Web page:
How the Pandemic Affects the Business of Soccer

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The COVID-19 pandemic has not only affected people’s health on a global scale, but it has also tremendously impacted the global economy.  COVID-19 has put the world at a standstill, with multiple industries losing millions, even billions of dollars due to the economic slowdown.  In the world of sports, soccer has been hit hard. 

 

Even with soccer leagues coming back to full operation, the adverse effects are still apparent this season.  The first and perhaps the biggest is the loss of ticket revenue.  Ticket sales are a significant source of income for soccer leagues and clubs.  Despite the resumption of games, the health and safety precautions that had to be implemented meant that no fans were allowed in the stadiums.  In Europe’s top five leagues, only the Ligue One allows fans in the stadium, but in limited numbers.  Also, because of the initial cancellations, clubs also  suffered a significant amount of financial loss from broadcast and commercial income.

 

To give more perspective, in the 2018-2019 season, Premier League clubs earned over 680 million euros in game day revenue.  Experts speculate that this season, that number will drop to around half that amount. Although games will be broadcast, the teams’ income from ticket sales will be gone.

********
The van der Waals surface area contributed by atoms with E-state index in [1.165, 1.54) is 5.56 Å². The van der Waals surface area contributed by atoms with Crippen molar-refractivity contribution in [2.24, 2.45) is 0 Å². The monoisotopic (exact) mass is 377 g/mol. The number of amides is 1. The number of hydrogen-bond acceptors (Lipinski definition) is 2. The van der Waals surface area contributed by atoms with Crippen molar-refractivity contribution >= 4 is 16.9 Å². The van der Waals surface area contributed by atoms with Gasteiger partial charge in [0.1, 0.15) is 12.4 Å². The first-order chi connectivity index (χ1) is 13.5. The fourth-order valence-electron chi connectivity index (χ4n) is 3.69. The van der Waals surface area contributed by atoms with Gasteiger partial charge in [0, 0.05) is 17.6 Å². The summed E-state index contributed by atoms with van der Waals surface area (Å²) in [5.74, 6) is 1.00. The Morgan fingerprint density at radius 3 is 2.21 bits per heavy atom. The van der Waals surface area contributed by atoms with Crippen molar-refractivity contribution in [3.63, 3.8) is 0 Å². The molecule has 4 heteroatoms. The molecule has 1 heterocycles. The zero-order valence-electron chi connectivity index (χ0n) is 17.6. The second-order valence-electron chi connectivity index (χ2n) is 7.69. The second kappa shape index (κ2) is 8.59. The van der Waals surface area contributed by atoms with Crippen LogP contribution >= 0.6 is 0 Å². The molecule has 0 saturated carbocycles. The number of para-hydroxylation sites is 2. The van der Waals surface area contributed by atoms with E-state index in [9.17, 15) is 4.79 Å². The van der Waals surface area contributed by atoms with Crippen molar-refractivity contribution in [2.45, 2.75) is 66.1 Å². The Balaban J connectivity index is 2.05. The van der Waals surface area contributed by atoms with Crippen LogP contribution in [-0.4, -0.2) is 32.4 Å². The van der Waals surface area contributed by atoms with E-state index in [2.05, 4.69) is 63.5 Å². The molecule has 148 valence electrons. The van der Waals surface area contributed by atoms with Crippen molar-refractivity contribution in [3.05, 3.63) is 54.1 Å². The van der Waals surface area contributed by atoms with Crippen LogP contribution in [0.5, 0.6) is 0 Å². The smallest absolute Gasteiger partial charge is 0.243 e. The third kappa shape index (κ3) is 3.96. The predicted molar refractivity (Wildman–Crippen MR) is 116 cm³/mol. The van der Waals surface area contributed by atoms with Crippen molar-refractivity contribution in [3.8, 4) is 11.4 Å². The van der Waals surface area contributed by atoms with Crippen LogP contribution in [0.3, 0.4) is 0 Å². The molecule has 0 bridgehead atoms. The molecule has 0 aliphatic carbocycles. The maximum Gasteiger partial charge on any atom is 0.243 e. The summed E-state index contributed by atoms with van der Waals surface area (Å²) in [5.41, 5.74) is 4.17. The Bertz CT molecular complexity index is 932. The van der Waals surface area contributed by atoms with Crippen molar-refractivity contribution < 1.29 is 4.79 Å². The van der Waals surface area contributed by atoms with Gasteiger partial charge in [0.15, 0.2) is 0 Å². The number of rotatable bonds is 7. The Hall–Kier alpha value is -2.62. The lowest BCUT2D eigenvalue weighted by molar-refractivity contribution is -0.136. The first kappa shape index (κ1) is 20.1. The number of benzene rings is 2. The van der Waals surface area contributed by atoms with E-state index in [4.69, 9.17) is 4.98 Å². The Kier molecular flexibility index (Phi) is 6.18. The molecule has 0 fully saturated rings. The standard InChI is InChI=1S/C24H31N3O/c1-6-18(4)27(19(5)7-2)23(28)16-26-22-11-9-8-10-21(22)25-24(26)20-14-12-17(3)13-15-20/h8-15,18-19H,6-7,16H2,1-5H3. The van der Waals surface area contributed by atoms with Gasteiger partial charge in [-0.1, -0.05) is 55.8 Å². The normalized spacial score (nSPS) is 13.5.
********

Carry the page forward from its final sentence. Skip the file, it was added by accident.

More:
Another result of the pandemic is the cancellation of major competitions. The UEFA Euro scheduled this year was cancelled. This is an inter-country competition, meaning that fans from all across Europe would be traveling to show their support. With the UEFA Euro cancellation, it is no question that it is a major financial loss.

 

Lastly, the pandemic affects the transfer value of players. The revenue loss makes it difficult for clubs to spend money on big name players.  Given the transfer market’s vulnerability, clubs will choose to keep their players, increasing the  value of their best players.  The pandemic has forced clubs to reset and look inward and focus on developing their younger players.

 

The pandemic has been a tough time for the business side of soccer. While this economic slowdown has been unprecedented, soccer will prevail.  Soccer will adapt, make changes and continue to grow.